Netflix has another potential animated Oscar contender with “Bombay Rose,” which kicks off the streamer’s India deal on December 4. The 2D festival fave was directed by Gitanjali Rao (who made the acclaimed “Printed Rainbow” short). It’s a colorful, hand-painted delight about a red rose bringing together three tales of impossible love between a young Hindu girl and a Muslim youth, two women, and an entire city.
Based on true events, “Bombay Rose” chronicles the struggles of people who migrate to Mumbai from small towns, and the importance of Bollywood movie fantasies to take their minds off living in the ruthless, crowded city. Painted frame-by-frame by Mumbai-based Paperboat Animation Studios, “Bombay Rose” entices with its aesthetic and doesn’t shy away from such topical themes as inter-faith romance, economic migration, and child labor.
What’s noteworthy is the way in which Rao designed urban reality with a striking documentary style, while the intricate dream worlds were inspired by India’s rich and varied folk art styles.
“Life for most street dwellers in Bombay is a day-to-day struggle for survival,” said Rao in a prepared statement. “Steeped in deprivation, homelessness, and lacking basic human rights, people escape to the cinemas to forget reality. Bollywood, for a few hours, offers this fantasy. But when the same fantasy begins to influence and substitute reality, the balance is lost.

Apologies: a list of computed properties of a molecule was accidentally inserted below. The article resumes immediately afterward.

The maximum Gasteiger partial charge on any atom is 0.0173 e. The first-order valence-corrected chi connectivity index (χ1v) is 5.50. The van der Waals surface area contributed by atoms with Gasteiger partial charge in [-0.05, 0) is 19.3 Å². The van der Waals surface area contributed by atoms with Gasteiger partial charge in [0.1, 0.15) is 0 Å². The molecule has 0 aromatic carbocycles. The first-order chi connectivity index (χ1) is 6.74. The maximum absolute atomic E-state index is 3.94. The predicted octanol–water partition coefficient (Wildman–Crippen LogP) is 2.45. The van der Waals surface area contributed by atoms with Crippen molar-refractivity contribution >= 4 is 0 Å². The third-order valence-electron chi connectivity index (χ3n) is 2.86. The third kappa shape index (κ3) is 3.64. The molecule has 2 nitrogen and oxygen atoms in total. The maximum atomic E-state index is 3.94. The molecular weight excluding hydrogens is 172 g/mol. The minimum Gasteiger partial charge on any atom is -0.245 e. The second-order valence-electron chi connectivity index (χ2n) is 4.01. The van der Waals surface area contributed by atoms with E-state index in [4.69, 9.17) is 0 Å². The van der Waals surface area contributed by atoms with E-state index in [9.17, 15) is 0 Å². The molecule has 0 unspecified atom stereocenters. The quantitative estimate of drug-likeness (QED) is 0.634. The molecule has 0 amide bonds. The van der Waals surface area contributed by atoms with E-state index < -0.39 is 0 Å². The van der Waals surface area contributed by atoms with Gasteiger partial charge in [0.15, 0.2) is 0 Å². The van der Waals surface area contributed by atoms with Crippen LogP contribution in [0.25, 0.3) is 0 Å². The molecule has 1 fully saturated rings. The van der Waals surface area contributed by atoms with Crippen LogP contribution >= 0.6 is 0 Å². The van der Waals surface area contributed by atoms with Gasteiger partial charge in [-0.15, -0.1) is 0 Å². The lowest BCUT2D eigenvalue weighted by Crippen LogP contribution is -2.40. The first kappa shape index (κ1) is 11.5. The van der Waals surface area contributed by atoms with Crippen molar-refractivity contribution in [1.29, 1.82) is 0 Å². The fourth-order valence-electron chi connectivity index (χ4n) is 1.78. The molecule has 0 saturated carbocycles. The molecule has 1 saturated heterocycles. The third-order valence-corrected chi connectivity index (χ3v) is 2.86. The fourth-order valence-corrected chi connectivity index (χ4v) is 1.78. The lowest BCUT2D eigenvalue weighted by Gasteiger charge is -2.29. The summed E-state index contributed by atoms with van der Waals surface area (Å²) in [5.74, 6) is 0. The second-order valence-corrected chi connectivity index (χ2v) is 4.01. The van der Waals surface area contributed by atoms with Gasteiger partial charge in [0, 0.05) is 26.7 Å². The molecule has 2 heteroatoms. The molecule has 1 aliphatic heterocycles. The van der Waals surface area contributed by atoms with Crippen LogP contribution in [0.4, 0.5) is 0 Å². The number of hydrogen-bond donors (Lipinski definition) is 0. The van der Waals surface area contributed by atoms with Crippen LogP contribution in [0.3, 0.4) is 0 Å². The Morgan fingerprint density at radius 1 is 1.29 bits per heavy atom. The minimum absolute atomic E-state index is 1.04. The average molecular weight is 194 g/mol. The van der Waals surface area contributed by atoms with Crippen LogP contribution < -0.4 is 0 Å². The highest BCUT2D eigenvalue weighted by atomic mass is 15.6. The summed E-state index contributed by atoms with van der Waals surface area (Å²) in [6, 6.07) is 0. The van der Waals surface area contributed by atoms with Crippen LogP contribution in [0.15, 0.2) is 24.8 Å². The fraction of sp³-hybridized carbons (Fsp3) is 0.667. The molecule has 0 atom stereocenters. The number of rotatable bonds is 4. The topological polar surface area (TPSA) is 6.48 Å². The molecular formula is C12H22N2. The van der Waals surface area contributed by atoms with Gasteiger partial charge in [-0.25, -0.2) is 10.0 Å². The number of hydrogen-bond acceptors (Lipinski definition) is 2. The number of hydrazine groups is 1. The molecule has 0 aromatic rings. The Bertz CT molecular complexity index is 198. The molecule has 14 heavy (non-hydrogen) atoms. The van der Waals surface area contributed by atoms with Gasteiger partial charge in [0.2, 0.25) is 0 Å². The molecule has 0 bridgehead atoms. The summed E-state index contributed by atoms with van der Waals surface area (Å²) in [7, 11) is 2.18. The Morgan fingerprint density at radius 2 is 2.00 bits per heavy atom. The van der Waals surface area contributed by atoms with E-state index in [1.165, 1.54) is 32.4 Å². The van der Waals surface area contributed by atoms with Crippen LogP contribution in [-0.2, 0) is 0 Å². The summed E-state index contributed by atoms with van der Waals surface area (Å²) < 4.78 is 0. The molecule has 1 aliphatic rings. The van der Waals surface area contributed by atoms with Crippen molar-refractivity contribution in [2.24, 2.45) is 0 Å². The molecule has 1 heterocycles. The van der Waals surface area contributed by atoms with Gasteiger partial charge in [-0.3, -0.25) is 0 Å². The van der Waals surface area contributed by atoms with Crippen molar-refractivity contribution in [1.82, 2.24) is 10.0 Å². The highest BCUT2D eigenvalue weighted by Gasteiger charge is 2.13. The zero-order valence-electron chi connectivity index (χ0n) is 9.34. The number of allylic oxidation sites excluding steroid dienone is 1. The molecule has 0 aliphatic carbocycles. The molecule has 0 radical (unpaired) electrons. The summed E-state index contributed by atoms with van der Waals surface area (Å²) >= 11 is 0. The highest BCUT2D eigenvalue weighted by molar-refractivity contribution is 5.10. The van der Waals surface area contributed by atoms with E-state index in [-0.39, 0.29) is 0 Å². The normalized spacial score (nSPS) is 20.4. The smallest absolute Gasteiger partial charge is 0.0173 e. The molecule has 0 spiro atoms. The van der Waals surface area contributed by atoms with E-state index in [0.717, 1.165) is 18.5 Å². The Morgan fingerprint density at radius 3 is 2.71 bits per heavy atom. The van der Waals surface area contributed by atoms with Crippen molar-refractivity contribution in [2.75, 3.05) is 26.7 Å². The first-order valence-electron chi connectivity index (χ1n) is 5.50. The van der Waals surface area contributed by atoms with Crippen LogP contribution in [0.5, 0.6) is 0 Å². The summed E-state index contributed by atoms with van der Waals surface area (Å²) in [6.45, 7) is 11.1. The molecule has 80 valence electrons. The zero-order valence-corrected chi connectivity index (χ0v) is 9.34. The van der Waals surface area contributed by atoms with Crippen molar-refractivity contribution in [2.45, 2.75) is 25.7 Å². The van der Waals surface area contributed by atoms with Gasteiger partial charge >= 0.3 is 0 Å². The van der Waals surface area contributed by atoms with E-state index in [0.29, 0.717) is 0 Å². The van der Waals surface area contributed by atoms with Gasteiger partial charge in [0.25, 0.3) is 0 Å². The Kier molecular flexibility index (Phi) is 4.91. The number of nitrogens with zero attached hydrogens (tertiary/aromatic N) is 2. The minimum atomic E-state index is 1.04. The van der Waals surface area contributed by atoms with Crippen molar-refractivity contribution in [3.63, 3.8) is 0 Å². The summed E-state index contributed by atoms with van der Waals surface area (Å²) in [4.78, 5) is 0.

“I have always wanted to tell the stories about the unsung heroes who live and love in Bombay, never become success stories, yet their struggle for survival makes heroes out of them,” added Rao. “The use of frame-by-frame painted animation enables me to traverse seamlessly between the real and the dream world, poetically rather than realistically. Steering away from the convention of using voices and the acting skills of Bollywood stars who do not belong to the milieu of my characters, I believe in encouraging the animators to use their own acting skills to breathe life into them. ‘Bombay Rose’ is homage to the undying romantic, living the celluloid dream.”
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